Being in the hospital stinks.  There’s just no other way to describe it.  Whether it is a knee replacement planned months in advance, or an emergency appendectomy that brings your senior family member to the hospital, the experience can be stressful and somewhat unpredictable.  In this 4-part series, we will explore the before, during, and after of a typical hospital stay.   

Here are some ways you and your senior relative can prepare for a potential hospital stay.  Even if your senior loved one does not have any planned upcoming hospital stays (for example, a hip replacement), it is still a good idea to work through the following steps in case of emergency.
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  1. Make sure your loved one has designated a POA (power of attorney) for their healthcare and financial needs should they ever become incapacitated.  Note: these can be two different people.  Contact their local Area Agency on Aging for help setting this up (Franklin County: 785-242-7200, Douglas County: 785-832-0754.)  If your family member is over the age of 60, many times they can set up an appointment at no charge through the AAA to meet with an attorney and sign these documents.  Having these documents in place early before they are ever needed is the best way to go.  I have met many people who did not speak with their senior family member about POA’s until it was too late.  This creates problems down the line with handling their affairs when they are no longer able to.  Start the conversation early, before the need arises.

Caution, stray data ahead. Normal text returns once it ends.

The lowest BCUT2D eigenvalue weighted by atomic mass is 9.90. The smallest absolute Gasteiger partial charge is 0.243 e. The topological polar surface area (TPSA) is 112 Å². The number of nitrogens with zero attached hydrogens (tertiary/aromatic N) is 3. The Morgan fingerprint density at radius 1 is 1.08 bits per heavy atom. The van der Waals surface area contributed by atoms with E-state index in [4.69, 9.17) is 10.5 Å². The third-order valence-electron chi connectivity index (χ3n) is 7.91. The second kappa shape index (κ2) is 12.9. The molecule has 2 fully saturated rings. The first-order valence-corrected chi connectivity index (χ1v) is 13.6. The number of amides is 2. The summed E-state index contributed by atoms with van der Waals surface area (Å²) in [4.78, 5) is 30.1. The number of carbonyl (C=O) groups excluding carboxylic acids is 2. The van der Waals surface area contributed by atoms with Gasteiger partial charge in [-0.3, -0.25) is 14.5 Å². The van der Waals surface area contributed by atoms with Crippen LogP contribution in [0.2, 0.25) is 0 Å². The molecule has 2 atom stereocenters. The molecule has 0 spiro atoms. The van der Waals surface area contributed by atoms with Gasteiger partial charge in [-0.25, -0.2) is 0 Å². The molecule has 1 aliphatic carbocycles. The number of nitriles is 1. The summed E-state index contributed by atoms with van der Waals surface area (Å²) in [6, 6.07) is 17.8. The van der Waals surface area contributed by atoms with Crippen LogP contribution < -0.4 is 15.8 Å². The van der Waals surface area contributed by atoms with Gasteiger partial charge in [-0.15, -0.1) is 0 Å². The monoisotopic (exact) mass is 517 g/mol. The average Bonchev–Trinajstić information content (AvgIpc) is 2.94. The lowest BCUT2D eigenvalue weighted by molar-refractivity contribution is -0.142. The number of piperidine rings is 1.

2. Create a list of important information for yourself in case of emergency.  This list will help you give vital information to the hospital and will help you manage your loved one’s needs upon discharge.  This list should be updated regularly and should include the following:
    1. Their primary doctor’s contact info
    2. Contact info for any specialist they see regularly that is managing a specific condition (e.g. nephrologist, pain mgmt, recent surgeons, cardiologist)
    3. A list of their current medications, both prescription and over the counter (name, dose, frequency, prescribing doctor’s info)
    4. Their pharmacy contact info
    5. Their insurance contact info.  Most seniors will have Medicare (red, white, and blue card.)  Some may also have Medicaid (in Kansas, KanCare) or supplemental plans.
    6. A list of all diagnosis and health problems
    7. Contact info for a trusted neighbor of theirs who could be called upon to care for pets in their absence.
  3. Pick up a File of Life and Yellow Dot at no charge from the local AAA.  Both are wonderful ways to inform emergency personnel of your loved one’s vital health information at the scene of the emergency.  Both contain simple forms to record all of their vital health information in case of emergency.  The File of Life is a red, plastic envelope that is placed on the front of their refrigerator.  A red File of Life sticker is placed on their front door to alert emergency personnel to the envelope.  The Yellow Dot is a yellow, paper envelope that is placed in the glovebox of their vehicle.  A yellow sticker is placed on the back window to alert first responders in case of a car accident.  TIP: Fill out with pencil and update both frequently.

 

Next week–Part Two: What to Expect